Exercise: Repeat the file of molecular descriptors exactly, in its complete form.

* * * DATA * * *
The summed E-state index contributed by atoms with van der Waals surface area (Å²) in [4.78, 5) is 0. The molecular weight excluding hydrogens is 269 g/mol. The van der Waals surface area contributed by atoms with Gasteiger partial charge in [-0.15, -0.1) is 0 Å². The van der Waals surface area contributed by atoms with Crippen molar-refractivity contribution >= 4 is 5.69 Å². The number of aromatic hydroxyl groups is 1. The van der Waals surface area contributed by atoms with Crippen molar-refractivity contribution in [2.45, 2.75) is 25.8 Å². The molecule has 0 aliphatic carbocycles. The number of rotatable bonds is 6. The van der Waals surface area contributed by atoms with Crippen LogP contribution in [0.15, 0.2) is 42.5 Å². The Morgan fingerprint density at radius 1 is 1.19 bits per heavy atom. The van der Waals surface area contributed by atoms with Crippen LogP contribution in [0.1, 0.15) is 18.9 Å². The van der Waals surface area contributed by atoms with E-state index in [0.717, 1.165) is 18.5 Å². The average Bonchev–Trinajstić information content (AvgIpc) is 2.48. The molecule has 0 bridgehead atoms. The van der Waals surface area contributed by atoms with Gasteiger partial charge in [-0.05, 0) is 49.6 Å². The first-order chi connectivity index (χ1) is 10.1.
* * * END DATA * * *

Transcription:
The summed E-state index contributed by atoms with van der Waals surface area (Å²) in [4.78, 5) is 0. The molecular weight excluding hydrogens is 269 g/mol. The van der Waals surface area contributed by atoms with Gasteiger partial charge in [-0.15, -0.1) is 0 Å². The van der Waals surface area contributed by atoms with Crippen molar-refractivity contribution >= 4 is 5.69 Å². The number of aromatic hydroxyl groups is 1. The van der Waals surface area contributed by atoms with Crippen molar-refractivity contribution in [2.45, 2.75) is 25.8 Å². The molecule has 0 aliphatic carbocycles. The number of rotatable bonds is 6. The van der Waals surface area contributed by atoms with Crippen LogP contribution in [0.15, 0.2) is 42.5 Å². The Morgan fingerprint density at radius 1 is 1.19 bits per heavy atom. The van der Waals surface area contributed by atoms with Crippen LogP contribution in [0.1, 0.15) is 18.9 Å². The van der Waals surface area contributed by atoms with E-state index in [0.717, 1.165) is 18.5 Å². The average Bonchev–Trinajstić information content (AvgIpc) is 2.48. The molecule has 0 bridgehead atoms. The van der Waals surface area contributed by atoms with Gasteiger partial charge in [-0.05, 0) is 49.6 Å². The first-order chi connectivity index (χ1) is 10.1.